Micky Worswick was just twenty years old in 1967 when he helped Skelmersdale United shock the Amateur game by winning through to the final as a Lancashire Combination League Premier Division side. He went on to become a club legend at Wigan Athletic where he helped them become football league members. That famous season the average age of the Skem side was just twenty years of age with outside-right Norman Whitehead just eighteen years of age.
With Enfield Town travelling North to play Skelmersdale United on Saturday in a special match to celebrate and mark fifty years since the famous games TheColdEnd was very pleased to speak to winger/inside-right Micky about his memories of that famous cup run. He was described in the pen-pictures of the cup final programme as a 'strong player with limitless energy' with a 'clever style'.
WHAT WERE THE EXPECTATIONS FOR THE TEAM THAT SEASON?
I joined 'Skem' in the Summer of 1966 from their near neighbours Burscough FC. Being drawn against the mighty Bishop Auckland in the first round was really a boost for players and fans alike to be playing them on our tight little ground with the crowd very close to the pitch. After beating them 3-0 we really thought that we were capable of putting a little cup run together but could never have imagined what it would eventually lead to!
WHAT ARE YOUR MEMORIES OF THE FAMOUS CUP RUN?
Leyton and then Wealdstone came to us and went without us conceding a goal and then we beat Slough Town in Round Four after a replay at White Moss Park. Then came the epic semi final against Hendon - First drawing 0-0 at Derby County then 2-2 at Birmingham City before finally winning 3-1 at The Hawthorns, West Brom to win through to Wembley. Oh what joy, and the celebrations were epic. Who would have thought little old Skem were going to Wembley!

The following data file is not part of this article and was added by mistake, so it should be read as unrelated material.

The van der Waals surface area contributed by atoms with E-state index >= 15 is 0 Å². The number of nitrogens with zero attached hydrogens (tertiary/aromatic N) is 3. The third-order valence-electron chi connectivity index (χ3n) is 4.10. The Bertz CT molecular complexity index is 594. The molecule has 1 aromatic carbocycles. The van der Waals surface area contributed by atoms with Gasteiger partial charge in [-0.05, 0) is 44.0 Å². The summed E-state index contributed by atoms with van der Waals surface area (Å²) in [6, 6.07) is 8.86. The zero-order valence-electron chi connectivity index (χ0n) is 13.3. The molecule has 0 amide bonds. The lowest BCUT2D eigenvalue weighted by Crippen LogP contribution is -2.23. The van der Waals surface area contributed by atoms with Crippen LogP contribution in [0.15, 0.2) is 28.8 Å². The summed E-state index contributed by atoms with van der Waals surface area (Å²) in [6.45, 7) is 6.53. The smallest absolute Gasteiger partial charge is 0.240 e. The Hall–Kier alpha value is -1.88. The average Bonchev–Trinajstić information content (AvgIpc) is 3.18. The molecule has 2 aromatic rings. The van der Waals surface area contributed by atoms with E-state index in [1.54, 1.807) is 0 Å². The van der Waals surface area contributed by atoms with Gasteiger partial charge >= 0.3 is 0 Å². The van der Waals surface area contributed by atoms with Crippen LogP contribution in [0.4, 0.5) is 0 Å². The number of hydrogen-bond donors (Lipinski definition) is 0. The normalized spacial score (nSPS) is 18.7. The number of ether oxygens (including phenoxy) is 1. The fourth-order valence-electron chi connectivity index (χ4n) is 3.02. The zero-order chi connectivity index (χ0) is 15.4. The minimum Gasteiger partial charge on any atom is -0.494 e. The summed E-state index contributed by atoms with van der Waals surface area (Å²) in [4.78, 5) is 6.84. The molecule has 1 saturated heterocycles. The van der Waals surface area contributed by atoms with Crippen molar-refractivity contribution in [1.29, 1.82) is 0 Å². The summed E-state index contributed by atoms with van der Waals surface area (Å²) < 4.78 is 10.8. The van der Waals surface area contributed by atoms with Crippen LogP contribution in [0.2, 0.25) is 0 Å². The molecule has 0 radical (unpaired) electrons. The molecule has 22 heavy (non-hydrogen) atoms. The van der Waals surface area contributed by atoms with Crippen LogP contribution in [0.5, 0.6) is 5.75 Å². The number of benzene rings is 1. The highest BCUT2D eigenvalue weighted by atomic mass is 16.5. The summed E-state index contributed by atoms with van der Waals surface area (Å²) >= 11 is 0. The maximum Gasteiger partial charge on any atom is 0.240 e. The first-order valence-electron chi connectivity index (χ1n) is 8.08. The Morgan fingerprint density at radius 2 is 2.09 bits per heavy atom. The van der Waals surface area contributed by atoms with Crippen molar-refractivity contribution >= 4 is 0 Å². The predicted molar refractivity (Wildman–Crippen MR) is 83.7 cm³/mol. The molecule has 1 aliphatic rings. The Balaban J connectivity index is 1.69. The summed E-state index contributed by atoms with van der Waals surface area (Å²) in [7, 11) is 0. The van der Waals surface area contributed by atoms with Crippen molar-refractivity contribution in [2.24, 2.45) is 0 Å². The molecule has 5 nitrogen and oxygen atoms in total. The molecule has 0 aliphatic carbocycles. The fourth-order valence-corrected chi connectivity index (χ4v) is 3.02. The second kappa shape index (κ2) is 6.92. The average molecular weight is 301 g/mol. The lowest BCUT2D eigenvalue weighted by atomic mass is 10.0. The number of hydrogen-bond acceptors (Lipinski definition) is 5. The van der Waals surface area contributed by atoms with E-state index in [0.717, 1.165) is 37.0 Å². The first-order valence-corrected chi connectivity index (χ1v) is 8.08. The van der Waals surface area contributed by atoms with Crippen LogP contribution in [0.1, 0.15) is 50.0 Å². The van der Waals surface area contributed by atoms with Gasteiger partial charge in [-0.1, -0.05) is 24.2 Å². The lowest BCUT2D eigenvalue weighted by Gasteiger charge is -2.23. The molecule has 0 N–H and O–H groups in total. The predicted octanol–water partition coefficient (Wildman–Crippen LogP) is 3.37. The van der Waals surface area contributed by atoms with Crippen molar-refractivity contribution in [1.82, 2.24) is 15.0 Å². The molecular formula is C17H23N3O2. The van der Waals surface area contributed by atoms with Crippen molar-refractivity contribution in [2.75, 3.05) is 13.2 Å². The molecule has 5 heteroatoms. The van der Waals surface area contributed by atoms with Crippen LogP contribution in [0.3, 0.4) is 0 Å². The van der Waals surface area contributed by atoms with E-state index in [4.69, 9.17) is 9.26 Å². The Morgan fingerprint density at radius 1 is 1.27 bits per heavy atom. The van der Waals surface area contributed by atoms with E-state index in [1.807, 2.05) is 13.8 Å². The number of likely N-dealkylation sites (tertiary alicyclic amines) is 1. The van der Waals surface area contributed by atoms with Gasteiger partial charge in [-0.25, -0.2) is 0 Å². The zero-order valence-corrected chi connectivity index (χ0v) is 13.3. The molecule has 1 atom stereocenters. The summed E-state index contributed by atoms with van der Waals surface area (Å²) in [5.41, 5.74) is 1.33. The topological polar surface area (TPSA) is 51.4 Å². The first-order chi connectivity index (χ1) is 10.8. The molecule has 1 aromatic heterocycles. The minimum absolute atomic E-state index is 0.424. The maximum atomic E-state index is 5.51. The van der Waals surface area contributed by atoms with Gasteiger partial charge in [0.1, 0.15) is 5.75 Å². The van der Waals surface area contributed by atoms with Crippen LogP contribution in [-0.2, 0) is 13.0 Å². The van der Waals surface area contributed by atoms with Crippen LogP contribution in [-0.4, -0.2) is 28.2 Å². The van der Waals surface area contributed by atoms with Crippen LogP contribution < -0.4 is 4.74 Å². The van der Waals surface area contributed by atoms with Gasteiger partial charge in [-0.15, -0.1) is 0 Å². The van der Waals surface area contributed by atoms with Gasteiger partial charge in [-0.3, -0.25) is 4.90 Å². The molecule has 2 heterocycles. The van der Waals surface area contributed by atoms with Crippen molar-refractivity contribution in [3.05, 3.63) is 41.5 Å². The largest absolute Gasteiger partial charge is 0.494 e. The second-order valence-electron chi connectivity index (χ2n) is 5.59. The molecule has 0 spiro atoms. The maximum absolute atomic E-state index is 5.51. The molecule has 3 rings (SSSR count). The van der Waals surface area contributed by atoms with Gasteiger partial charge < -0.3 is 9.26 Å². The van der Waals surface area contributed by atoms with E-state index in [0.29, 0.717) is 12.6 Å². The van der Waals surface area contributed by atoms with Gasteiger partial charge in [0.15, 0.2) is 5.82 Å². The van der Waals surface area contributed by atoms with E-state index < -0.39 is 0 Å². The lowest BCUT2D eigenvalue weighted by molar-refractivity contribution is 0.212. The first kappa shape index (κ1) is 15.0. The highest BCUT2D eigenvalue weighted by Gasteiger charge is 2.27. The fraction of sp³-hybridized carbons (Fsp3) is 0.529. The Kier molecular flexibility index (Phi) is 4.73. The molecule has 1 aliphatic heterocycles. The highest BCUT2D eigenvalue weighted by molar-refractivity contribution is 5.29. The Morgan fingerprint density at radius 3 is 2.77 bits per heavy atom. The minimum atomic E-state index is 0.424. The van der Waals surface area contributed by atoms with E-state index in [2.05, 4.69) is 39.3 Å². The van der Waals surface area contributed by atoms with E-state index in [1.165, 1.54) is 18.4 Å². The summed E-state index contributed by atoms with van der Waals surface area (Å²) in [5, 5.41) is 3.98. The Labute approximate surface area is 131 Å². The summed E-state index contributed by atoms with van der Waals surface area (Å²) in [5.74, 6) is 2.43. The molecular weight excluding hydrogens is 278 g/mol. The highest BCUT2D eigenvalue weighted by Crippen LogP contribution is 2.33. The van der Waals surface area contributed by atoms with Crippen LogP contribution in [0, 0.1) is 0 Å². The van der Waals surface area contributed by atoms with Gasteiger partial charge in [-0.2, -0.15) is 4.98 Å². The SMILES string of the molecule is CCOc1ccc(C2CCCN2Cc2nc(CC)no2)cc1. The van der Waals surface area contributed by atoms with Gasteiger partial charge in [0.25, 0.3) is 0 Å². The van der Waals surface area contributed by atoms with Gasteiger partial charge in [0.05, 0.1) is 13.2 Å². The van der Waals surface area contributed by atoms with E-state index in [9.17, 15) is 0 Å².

* Hendon were giants of the Amateur game at the time having been runner's up to Wealdstone in the 1966 final and winners of the 1965 final v Whitby Town.
WHAT WAS THE AMATEUR CUP FINAL DAY LIKE?
We travelled down to London on the day before the match and visited the stadium that afternoon to get a feel for it. We shall never forget coming down Wembley Way the following day with our magnificent fans lining the route (it was estimated that 30,000 people travelled down from Lancashire to support us on that balmy afternoon). We were very pleased to have been allocated the changing room that England used when winning the World Cup twelve months before. Then came the tunnel experience when we were summoned out of the changing room by the referee at approximately 2.45pm and lining up for the first time ever alongside the mighty Enfield Football Club. You never forget that feeling as you enter the arena with the sun beating down and the sound of 75,000 fans clapping and singing themselves hoarse. We really loved the whole experience but we all felt for our full back Alan Bermingham who saw his penalty saved by Ian Wolstenholme in the last minute of extra time. No doubting that Enfield deserved to win the replay at Maine Road the week after which ended a wonderful season for us.
* Note - Had it not been of Bermingham's goal in the quarter-final replay victory versus Slough Town Skem may never have even got to Wembley in 1967.
WHAT IS THE MOST CHERISHED MEMORY OF YOUR PLAYING CAREER, THE BEST GROUND AND TOUGHEST PLAYER YOU EVER PLAYED AGAINST?